International medical humanitarian organisation Doctors Without Borders (Médecins Sans Frontières, MSF), has launched a global campaign to compel US pharmaceutical giant Johnson & Johnson to lower the price of bedaquiline.
In a statement released on Wednesday, MSF wants it to cost no more than $1 per day for people who need it, in order to allow scale-up of drug-resistant TB (DR-TB) treatment and reduce deaths.
Currently, J & J is charging double the price by pricing bedaquiline at $400 for a six-month treatment course for countries eligible to buy the drug through the Global Drug Facility (GDF)—a TB drug and diagnostic procurement mechanism, operating out of a UN agency.
“However, researchers from the University of Liverpool have calculated that bedaquiline could be produced and sold at a profit for much less—as little as 25 US cents per day if at least 108,000 treatment courses were sold per year,” MSF added.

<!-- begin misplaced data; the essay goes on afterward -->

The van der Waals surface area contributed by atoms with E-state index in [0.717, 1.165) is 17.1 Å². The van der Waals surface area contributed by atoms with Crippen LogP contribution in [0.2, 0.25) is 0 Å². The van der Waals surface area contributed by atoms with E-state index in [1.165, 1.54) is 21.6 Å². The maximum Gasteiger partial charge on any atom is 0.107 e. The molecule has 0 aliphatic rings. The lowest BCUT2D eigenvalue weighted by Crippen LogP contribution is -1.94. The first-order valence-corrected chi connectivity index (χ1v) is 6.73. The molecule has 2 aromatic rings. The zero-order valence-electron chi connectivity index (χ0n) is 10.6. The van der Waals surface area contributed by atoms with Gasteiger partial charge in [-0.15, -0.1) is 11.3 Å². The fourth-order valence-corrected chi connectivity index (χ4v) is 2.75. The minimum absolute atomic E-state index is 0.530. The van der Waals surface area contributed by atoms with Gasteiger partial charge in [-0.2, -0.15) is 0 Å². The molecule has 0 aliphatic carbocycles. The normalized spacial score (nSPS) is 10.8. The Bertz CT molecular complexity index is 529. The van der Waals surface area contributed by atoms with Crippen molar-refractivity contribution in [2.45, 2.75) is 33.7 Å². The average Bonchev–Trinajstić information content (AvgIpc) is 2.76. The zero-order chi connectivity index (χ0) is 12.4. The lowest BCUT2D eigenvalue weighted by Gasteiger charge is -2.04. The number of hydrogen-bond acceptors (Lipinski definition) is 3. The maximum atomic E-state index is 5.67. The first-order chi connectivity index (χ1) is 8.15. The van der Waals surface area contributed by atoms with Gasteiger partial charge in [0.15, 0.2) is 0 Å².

At $1 per day, the price of bedaquiline would be $600 per person for the 20 months of treatment that many DR-TB patients require.
“In comparison, the lowest price J & J charges today for 20 months of bedaquiline is nearly $1,200 ($2 per day) in countries eligible to purchase through GDF, while J & J charges other countries much more.
This high price affects the scale-up of the drug in many countries struggling with DR-TB epidemics, considering that bedaquiline is just one of multiple drugs required in treatment regimens.
A single course of bedaquiline consisting of 188 tablets and lasts a patient six months each course is sold at $900 in markets like South Africa, according to The Economic Times, an English-language, Indian daily newspaper.
“In the US, bedaquiline is priced at $30,000 for one course,” the newspaper quoted an article.
MSF is now demanding the price cut, considering the joint contributions made in the development of the drug.
The organisation further said that bedaquiline was developed with considerable taxpayers’s funding, through joint research and development effort by the global TB community.
Despite this, J & J is the only manufacturer that owns the patent on the drug in many countries and has sole rights to determine in which countries the drug will be sold.